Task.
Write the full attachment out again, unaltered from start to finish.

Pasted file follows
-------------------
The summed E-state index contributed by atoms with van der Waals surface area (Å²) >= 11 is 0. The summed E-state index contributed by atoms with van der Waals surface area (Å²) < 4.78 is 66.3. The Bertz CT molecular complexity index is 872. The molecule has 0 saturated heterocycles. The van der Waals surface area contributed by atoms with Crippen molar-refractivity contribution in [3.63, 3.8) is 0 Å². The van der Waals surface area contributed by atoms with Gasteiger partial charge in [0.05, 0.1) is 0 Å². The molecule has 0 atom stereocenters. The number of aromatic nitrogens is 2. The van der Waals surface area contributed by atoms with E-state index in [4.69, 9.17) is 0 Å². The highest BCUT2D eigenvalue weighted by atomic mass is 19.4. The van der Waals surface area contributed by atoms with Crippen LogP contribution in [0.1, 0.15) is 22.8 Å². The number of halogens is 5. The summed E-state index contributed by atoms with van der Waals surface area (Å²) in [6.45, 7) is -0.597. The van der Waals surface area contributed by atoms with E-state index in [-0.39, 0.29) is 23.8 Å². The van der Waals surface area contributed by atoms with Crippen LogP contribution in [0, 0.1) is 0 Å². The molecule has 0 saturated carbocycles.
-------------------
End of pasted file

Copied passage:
The summed E-state index contributed by atoms with van der Waals surface area (Å²) >= 11 is 0. The summed E-state index contributed by atoms with van der Waals surface area (Å²) < 4.78 is 66.3. The Bertz CT molecular complexity index is 872. The molecule has 0 saturated heterocycles. The van der Waals surface area contributed by atoms with Crippen molar-refractivity contribution in [3.63, 3.8) is 0 Å². The van der Waals surface area contributed by atoms with Gasteiger partial charge in [0.05, 0.1) is 0 Å². The molecule has 0 atom stereocenters. The number of aromatic nitrogens is 2. The van der Waals surface area contributed by atoms with E-state index in [4.69, 9.17) is 0 Å². The highest BCUT2D eigenvalue weighted by atomic mass is 19.4. The van der Waals surface area contributed by atoms with Crippen LogP contribution in [0.1, 0.15) is 22.8 Å². The number of halogens is 5. The summed E-state index contributed by atoms with van der Waals surface area (Å²) in [6.45, 7) is -0.597. The van der Waals surface area contributed by atoms with E-state index in [-0.39, 0.29) is 23.8 Å². The van der Waals surface area contributed by atoms with Crippen LogP contribution in [0, 0.1) is 0 Å². The molecule has 0 saturated carbocycles.